Tuesday, April 13, 2021

1936 Club: Anne of Windy Poplars by L. M. Montgomery


While searching for an appropriate book for the 1936 Club, I realized that Anne of Windy Poplars, fourth in the Anne of Green Gables series, was published that year. Six of the books in the series were published from 1908 to 1921, but later in her career, L. M. Montgomery went back and filled in the gaps before and after Anne's House of Dreams; (Anne of Ingleside was published in 1939.)

Anyway, it was an easy choice, especially after my previous read, which was good but a little depressing. I hadn't read any of the Anne books for a few years, so I quickly sped through Anne of Anne of the Island (volume 3) to get caught up with Anne in volume 4. I'm very glad I did because although I enjoyed the third book, I much preferred the fourth. (This post will contain very mild spoilers about Anne's career and love life, but nothing really shocking).

So, our beloved Anne Shirley, spunky orphan from Prince Edward Island, is now a graduate of Redmond College, and has a three-year job as principal of Summerside High School, also on Prince Edward Island. She's engaged to Gilbert Blythe, who is in medical school, and much of the book is Anne's lengthy letters to Gilbert (sadly, no letters from Gilbert to Anne are included). The story begins with Anne looking for lodgings in Summerside. Traditionally, the principal boards with Mrs. Tom Pringle, who has decided not to take lodgers. Anne finds a room boarding at a house delightfully named Windy Poplars, with two widows, Aunt Kate and Aunt Chatty, and Aunt Kate's curmudgeonly yet lovable cousin, Rebecca Dew, who is sort of a housemaid/milkmaid/Greek chorus. Windy Poplars is just the sort of charming, romantic house that would attract Anne, situated on a road called Spook's Lane, with a tower bedroom, across from a graveyard.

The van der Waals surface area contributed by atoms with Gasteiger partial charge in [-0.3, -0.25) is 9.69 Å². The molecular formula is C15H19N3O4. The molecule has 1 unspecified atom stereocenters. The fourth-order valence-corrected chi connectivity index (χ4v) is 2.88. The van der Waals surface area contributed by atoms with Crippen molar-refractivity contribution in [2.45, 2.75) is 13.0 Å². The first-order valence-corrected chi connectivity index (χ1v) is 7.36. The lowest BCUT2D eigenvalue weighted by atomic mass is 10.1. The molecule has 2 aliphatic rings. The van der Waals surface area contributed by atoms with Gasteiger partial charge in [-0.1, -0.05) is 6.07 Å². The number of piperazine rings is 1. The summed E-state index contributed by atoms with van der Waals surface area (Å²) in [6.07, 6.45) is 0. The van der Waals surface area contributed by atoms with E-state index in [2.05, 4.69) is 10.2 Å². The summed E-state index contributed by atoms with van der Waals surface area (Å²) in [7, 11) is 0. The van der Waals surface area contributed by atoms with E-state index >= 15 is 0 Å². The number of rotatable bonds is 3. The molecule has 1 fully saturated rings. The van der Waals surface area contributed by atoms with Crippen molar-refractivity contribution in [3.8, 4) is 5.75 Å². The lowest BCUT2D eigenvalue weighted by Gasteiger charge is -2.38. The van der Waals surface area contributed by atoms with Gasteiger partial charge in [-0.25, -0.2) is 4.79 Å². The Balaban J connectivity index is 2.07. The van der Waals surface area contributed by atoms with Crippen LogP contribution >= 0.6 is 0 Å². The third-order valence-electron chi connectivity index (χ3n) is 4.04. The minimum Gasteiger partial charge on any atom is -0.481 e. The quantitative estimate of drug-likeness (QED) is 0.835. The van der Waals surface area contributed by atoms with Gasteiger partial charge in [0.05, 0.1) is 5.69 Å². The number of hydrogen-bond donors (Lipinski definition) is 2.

Nice cover, but Anne is far too young -- 
she'd have her skirts down and her hair up if she were the school principal! 

The reason that Mrs. Pringle won't take Anne as a boarder becomes quickly apparent. The Pringles and "half-Pringles" are the dominant family in the area, and they run the show. Before even arriving, they're mad at Anne for having the gall to be hired as principal over one of their own clan, and they are determined to make her life difficult behind her back, though they appear to be kind to her in person, inviting her for dinners, etc. But they undermine her at the school at every turn, especially with the students who are insubordinate, refuse to do homework, play pranks on her at every turn. However, Anne manages to get the better of them when they attempt to sabotage the school play.